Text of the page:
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Allergy mimics poison ivy

>Q. After eating prepared mangos during the holidays, I bought some to peel and slice myself. I even chewed on the seed. Bad mistake!

By the next day, I was itching under my chin. This became swelling around my mouth and beside one eye.

I looked on the Internet and found that mango is related to poison ivy. Apparently there is an oil in the skin that can trigger reactions. Why is this not more widely known? I would never have suspected.

A. The sap of the mango tree and the skin of its fruit contain urushiol, the same irritating chemical that causes reactions to poison ivy and poison oak. In addition to an itchy rash, some people react to eating mangos with serious allergic symptoms such as swelling of the lips, face and tongue and even anaphylaxis.

Another allergy that might cause problems is latex. People with latex allergy may react to foods like mangos, kiwis, bananas and avocados.


>Q. My aging parents belong to a generation that never questions anything a doctor says. They both take so many medications, they can barely keep track of everything. Here is just a partial list: amlodipine, diclofenac, pravastatin, furosemide, atenolol, amiodarone, lisinopril and tamsulosin.

I believe that some of their problems (dizziness, forgetfulness, lack of energy and coughing) are caused by their drugs, but they are afraid to question the doctor.

I would like to know where to find a list of books you have written that might open their eyes to potential side effects and more natural approaches to some of their medical conditions.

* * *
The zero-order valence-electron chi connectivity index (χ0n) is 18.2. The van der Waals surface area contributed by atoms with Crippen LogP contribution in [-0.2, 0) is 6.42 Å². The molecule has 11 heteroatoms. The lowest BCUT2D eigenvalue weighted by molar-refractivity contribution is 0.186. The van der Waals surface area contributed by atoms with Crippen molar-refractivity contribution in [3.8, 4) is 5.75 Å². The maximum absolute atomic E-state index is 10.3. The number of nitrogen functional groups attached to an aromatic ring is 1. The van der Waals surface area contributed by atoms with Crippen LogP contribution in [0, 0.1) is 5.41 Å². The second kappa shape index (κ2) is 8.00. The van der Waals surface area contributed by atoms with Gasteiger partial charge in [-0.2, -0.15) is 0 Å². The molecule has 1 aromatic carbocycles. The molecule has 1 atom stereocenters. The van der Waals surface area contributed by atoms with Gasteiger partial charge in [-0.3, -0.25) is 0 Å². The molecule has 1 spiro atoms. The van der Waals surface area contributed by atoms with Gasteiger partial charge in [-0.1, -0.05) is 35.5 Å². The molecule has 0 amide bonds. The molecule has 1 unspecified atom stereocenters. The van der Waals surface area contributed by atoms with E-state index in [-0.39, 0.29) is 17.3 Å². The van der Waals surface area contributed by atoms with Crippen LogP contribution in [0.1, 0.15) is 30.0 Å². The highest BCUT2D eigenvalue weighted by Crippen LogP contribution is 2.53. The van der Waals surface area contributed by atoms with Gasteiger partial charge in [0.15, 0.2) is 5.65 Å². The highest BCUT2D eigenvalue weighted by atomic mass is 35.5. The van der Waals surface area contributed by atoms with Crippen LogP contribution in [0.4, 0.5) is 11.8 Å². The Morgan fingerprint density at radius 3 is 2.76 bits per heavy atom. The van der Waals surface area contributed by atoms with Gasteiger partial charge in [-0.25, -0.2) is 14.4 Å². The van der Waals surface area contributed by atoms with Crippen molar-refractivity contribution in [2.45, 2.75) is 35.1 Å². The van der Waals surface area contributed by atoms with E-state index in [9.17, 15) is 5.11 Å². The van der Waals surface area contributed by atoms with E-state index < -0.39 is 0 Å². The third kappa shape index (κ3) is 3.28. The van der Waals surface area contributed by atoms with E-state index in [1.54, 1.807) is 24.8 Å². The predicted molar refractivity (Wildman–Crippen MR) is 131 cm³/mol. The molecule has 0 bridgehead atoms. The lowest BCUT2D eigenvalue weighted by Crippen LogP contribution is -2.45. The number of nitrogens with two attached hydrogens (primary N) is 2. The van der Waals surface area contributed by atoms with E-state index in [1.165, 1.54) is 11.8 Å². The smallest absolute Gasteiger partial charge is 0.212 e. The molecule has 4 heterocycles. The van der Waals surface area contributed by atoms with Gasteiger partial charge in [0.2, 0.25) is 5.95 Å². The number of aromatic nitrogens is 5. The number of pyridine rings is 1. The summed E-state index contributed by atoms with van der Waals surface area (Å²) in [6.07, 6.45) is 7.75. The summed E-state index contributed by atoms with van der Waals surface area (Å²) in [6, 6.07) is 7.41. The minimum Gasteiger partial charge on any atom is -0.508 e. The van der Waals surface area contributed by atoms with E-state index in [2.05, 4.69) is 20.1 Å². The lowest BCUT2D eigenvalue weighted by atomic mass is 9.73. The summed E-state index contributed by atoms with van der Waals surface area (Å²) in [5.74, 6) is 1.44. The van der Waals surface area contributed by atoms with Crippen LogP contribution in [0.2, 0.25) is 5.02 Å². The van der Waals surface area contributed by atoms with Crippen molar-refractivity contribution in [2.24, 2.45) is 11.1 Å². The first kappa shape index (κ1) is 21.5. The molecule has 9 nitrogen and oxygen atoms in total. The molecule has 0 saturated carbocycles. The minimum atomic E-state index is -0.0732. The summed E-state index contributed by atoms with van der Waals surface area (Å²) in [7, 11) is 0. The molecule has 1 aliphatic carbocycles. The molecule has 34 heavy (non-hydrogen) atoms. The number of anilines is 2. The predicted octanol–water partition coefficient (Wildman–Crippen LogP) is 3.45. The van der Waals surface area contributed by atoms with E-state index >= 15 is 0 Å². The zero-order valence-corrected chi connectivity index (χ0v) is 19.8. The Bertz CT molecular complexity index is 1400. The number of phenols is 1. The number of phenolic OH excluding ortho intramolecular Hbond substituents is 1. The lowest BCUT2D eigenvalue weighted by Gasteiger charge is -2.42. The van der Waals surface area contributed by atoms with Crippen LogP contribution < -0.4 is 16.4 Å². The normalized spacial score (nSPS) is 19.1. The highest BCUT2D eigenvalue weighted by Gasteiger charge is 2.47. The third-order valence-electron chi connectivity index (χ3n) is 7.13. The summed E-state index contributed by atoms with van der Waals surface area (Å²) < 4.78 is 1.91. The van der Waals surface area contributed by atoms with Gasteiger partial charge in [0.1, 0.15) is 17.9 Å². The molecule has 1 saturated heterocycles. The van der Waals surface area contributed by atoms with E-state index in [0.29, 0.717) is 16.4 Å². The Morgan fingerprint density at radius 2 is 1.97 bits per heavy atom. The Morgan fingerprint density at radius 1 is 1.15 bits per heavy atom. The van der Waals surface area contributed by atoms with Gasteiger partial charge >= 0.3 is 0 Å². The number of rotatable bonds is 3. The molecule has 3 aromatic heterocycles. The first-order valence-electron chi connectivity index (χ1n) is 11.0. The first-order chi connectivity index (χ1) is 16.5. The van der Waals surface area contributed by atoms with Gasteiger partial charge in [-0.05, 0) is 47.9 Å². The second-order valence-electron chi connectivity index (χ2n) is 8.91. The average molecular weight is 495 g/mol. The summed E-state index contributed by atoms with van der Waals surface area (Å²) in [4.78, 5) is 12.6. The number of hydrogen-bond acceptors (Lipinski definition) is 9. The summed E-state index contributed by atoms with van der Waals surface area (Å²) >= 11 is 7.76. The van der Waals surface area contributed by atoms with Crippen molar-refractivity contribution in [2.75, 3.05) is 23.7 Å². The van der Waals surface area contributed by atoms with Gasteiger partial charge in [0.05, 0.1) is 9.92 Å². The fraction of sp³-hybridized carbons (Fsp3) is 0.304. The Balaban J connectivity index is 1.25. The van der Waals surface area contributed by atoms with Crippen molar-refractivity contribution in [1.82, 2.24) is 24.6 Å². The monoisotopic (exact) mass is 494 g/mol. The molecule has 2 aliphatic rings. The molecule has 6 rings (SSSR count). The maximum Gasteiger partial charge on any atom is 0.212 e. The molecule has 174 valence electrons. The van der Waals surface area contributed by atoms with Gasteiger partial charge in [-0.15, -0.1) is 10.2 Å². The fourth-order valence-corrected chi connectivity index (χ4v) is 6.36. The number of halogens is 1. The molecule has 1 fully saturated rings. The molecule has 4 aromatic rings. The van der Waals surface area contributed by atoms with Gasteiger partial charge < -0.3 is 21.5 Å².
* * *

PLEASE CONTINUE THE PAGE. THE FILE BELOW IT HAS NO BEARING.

A. Some of your parents' prescription medicines might indeed be contributing to the symptoms you mention. Such drugs should never be stopped suddenly or without medical supervision.

You will find our books in libraries, bookstores and online ( Elderly parents may need help consulting their physicians if their medicines are harming the quality of their lives. Healing foods, exercise and other natural approaches, if used thoughtfully, sometimes can be helpful, even for seniors.


>Q. I used to have heartburn and took drugs to treat it for several years. I later learned that hot peppers could help, so I purchased a bottle of cayenne-pepper capsules. I take just one a day with food.

I don't remember how long it was before I stopped taking the prescribed drugs, but when I did, I no longer had a problem with acid reflux. No one would believe me that cayenne-pepper capsules were the cure for my problem, so I was pleased to read about the research in your column.

A. It seems counterintuitive that the hot stuff in hot peppers (capsaicin) could be helpful against heartburn. We certainly know that many people cannot tolerate spicy food.

Nonetheless, some research has shown that regular consumption of hot peppers seems to reduce reflux symptoms (Journal of Neurogastroenterology and Motility, April 2010).